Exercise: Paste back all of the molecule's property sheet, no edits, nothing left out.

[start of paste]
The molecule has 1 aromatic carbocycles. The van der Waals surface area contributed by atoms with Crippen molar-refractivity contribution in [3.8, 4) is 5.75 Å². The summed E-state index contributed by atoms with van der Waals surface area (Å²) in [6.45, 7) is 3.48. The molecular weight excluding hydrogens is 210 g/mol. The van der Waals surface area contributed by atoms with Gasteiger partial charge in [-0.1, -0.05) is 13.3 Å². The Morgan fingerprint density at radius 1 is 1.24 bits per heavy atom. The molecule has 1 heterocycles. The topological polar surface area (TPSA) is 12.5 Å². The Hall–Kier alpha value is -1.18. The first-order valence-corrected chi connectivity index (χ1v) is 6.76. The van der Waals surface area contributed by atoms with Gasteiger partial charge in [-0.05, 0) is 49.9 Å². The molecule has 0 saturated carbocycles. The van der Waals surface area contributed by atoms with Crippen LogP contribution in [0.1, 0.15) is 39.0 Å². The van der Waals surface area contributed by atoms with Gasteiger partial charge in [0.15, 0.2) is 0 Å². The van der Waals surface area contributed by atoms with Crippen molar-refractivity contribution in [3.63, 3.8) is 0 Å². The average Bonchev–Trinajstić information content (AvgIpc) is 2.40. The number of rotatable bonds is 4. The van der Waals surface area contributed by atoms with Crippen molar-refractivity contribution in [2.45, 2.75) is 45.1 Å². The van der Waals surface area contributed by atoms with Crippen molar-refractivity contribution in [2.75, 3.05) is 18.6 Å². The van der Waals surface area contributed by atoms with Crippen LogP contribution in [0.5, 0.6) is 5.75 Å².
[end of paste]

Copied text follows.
The molecule has 1 aromatic carbocycles. The van der Waals surface area contributed by atoms with Crippen molar-refractivity contribution in [3.8, 4) is 5.75 Å². The summed E-state index contributed by atoms with van der Waals surface area (Å²) in [6.45, 7) is 3.48. The molecular weight excluding hydrogens is 210 g/mol. The van der Waals surface area contributed by atoms with Gasteiger partial charge in [-0.1, -0.05) is 13.3 Å². The Morgan fingerprint density at radius 1 is 1.24 bits per heavy atom. The molecule has 1 heterocycles. The topological polar surface area (TPSA) is 12.5 Å². The Hall–Kier alpha value is -1.18. The first-order valence-corrected chi connectivity index (χ1v) is 6.76. The van der Waals surface area contributed by atoms with Gasteiger partial charge in [-0.05, 0) is 49.9 Å². The molecule has 0 saturated carbocycles. The van der Waals surface area contributed by atoms with Crippen LogP contribution in [0.1, 0.15) is 39.0 Å². The van der Waals surface area contributed by atoms with Gasteiger partial charge in [0.15, 0.2) is 0 Å². The van der Waals surface area contributed by atoms with Crippen molar-refractivity contribution in [3.63, 3.8) is 0 Å². The average Bonchev–Trinajstić information content (AvgIpc) is 2.40. The number of rotatable bonds is 4. The van der Waals surface area contributed by atoms with Crippen molar-refractivity contribution in [2.45, 2.75) is 45.1 Å². The van der Waals surface area contributed by atoms with Crippen molar-refractivity contribution in [2.75, 3.05) is 18.6 Å². The van der Waals surface area contributed by atoms with Crippen LogP contribution in [0.5, 0.6) is 5.75 Å².